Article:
www.home313.com


United States History


Louis Brandeis, flanked by Rabbi Stephen Samuel Wise, founding secretary of the American Federation of Zionists (right) and Nathan Straus, co-owner of Macy’s (Source: Library of Congress)

Alison Weir is Executive Director If Americans Knew and President of the Council for the National Interest. She is available to give presentations on this topic and can be reached at contact@ ifamericansknew.org.

While many people are led to believe that U.S. support for Israel is driven by the American establishment and U.S. national interests, the facts dont support this theory. The reality is that for decades U.S. foreign policy and defense experts opposed supporting the creation of Israel. They then similarly opposed the massive American funding and diplomatic support that sustained the forcibly established state and that provided a blank check for its aggressive expansion. They were simply outmaneuvered and eventually replaced.

Like many American policies, U.S. Middle East policies are driven by a special interest lobby. However, the Israel Lobby, as it is called today in the U.S.[1], consists of vastly more than what most people envision in the word "lobby."

As this article will demonstrate, the Israel Lobby is considerably more powerful and pervasive than other lobbies. Components of it, both individuals and groups, have worked underground, secretly and even illegally throughout its history, as documented by scholars and participants.

And even though the movement for Israel has been operating in the U.S. for over a hundred years, most Americans are completely unaware of this movement and its attendant ideology – a measure of its unique influence over public knowledge.

The success of this movement to achieve its goals, partly due to the hidden nature of much of its activity, has been staggering. It has also been at almost unimaginable cost.

In addition, this movement has been profoundly damaging to the United States itself.

It has promoted policies that have exposed Americans to growing danger, and then exaggerated this danger (while disguising its cause), fueling actions that dismember some of our nations most fundamental freedoms and cherished principles.[2]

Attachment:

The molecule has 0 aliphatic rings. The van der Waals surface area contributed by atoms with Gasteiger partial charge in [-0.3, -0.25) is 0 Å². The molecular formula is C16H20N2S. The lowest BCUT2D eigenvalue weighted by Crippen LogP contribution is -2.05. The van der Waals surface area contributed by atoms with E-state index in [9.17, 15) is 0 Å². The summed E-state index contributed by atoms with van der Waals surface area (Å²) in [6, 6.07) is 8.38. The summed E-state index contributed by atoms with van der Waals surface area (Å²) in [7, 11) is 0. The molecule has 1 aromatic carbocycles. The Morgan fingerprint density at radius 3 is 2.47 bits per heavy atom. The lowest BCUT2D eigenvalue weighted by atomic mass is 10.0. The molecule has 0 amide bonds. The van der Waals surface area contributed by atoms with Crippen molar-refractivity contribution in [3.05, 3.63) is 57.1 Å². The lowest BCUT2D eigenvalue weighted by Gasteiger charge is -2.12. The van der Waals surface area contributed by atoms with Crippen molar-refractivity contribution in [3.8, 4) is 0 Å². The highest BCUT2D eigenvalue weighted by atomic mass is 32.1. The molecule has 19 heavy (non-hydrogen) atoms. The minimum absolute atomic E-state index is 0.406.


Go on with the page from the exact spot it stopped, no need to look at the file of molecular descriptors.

All this for a population that is considerably smaller than New Jersey.[3]

In the 1880s groups advocating the setting up of a Jewish state began popping up around the United States.[9] Emma Lazarus, the poet whose words would adorn the Statue of Liberty, promoted Zionism throughout this decade.[10] A precursor to the Israeli flag was created in Boston in 1891.[11]

In 1887 President Grover Cleveland appointed a Jewish ambassador to Turkey (then under the Ottoman Empire), which at that time controlled Palestine, because of its importance to Zionists. Jewish historian David G. Dalin reports that presidents considered the Turkish embassy important to "the growing number of Zionists within the American Jewish electorate."

Every president, both Republican and Democrat, followed this precedent for the next 30 years. "During this era, the ambassadorship to Turkey came to be considered a quasi-Jewish domain," writes Dalin.[12]

By the early 1890s organizations promoting Zionism existed in New York, Chicago, Baltimore, Milwaukee, Boston, Philadelphia, and Cleveland.[13] Reports from the Zionist World Congress in Basle, which four Americans had attended, gave this movement a major stimulus, galvanizing Zionist activities in American cities that had large Jewish populations.[14]

In 1897-98 numerous additional Zionist societies were founded in the East and the Midwest. In 1898 the first annual conference of American Zionists convened in New York on the 4th of July, where they formed the Federation of American Zionists (FAZ).[15]

By 1910 the number of Zionists in the U.S. approached 20,000 and included lawyers, professors, and businessmen. Even in its infancy, when it was still considered relatively weak, Zionism was becoming a movement to which Congressmen listened, particularly in the eastern cities.[16]

The movement continued to expand, and by 1914 several additional Zionist groups had cropped up. The religious Mizrachi faction was formed in 1903, the Labor party in 1905 and Hadassah, the womens Zionist organization, in 1912.[17]

By 1922 there were 200,000 Zionists in the U.S. and by 1948 this had grown to almost a million.[18]

From early on Zionists actively pushed their agenda in the media. One Zionist organizer proudly proclaimed in 1912 "the zealous and incessant propaganda which is carried on by countless societies."[19] The Yiddish press from a very early period espoused the Zionist cause. By 1923 only one New York Yiddish newspaper failed to qualify as Zionist. Yiddish dailies reached 535,000 families in 1927.